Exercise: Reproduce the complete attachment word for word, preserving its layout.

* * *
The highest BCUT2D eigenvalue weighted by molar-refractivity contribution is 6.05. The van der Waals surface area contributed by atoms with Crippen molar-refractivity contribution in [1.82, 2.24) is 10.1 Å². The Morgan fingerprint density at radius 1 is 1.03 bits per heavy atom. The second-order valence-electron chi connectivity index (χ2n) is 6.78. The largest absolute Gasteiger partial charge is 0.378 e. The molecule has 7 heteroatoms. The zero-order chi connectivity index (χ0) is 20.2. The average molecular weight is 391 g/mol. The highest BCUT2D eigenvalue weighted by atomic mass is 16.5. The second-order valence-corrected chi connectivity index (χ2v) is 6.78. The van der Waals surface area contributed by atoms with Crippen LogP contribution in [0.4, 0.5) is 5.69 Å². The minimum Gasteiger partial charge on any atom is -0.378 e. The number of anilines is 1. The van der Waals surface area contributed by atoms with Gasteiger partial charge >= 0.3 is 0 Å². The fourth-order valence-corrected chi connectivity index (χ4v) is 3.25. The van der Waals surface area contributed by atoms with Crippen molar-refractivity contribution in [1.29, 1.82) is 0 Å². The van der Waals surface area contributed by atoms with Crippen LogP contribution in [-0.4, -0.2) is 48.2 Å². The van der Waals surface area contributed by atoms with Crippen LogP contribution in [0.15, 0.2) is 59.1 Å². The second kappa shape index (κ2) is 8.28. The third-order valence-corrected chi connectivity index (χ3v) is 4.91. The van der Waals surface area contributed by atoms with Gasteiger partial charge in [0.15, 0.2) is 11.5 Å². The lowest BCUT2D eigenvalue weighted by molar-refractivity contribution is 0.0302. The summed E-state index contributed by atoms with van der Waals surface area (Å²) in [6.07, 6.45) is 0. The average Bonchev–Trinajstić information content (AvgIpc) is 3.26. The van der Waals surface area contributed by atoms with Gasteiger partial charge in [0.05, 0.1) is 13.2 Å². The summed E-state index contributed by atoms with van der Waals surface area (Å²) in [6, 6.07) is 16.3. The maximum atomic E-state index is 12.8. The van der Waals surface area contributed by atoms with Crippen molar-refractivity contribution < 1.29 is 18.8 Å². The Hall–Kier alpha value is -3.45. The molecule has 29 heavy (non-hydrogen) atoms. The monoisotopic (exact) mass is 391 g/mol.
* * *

The highest BCUT2D eigenvalue weighted by molar-refractivity contribution is 6.05. The van der Waals surface area contributed by atoms with Crippen molar-refractivity contribution in [1.82, 2.24) is 10.1 Å². The Morgan fingerprint density at radius 1 is 1.03 bits per heavy atom. The second-order valence-electron chi connectivity index (χ2n) is 6.78. The largest absolute Gasteiger partial charge is 0.378 e. The molecule has 7 heteroatoms. The zero-order chi connectivity index (χ0) is 20.2. The average molecular weight is 391 g/mol. The highest BCUT2D eigenvalue weighted by atomic mass is 16.5. The second-order valence-corrected chi connectivity index (χ2v) is 6.78. The van der Waals surface area contributed by atoms with Crippen LogP contribution in [0.4, 0.5) is 5.69 Å². The minimum Gasteiger partial charge on any atom is -0.378 e. The number of anilines is 1. The van der Waals surface area contributed by atoms with Gasteiger partial charge >= 0.3 is 0 Å². The fourth-order valence-corrected chi connectivity index (χ4v) is 3.25. The van der Waals surface area contributed by atoms with Crippen molar-refractivity contribution in [1.29, 1.82) is 0 Å². The van der Waals surface area contributed by atoms with Crippen LogP contribution in [-0.4, -0.2) is 48.2 Å². The van der Waals surface area contributed by atoms with Crippen LogP contribution in [0.15, 0.2) is 59.1 Å². The second kappa shape index (κ2) is 8.28. The third-order valence-corrected chi connectivity index (χ3v) is 4.91. The van der Waals surface area contributed by atoms with Gasteiger partial charge in [0.15, 0.2) is 11.5 Å². The lowest BCUT2D eigenvalue weighted by molar-refractivity contribution is 0.0302. The summed E-state index contributed by atoms with van der Waals surface area (Å²) in [6.07, 6.45) is 0. The average Bonchev–Trinajstić information content (AvgIpc) is 3.26. The van der Waals surface area contributed by atoms with Gasteiger partial charge in [0.05, 0.1) is 13.2 Å². The summed E-state index contributed by atoms with van der Waals surface area (Å²) in [6, 6.07) is 16.3. The maximum atomic E-state index is 12.8. The van der Waals surface area contributed by atoms with Crippen molar-refractivity contribution < 1.29 is 18.8 Å². The Hall–Kier alpha value is -3.45. The molecule has 29 heavy (non-hydrogen) atoms. The monoisotopic (exact) mass is 391 g/mol.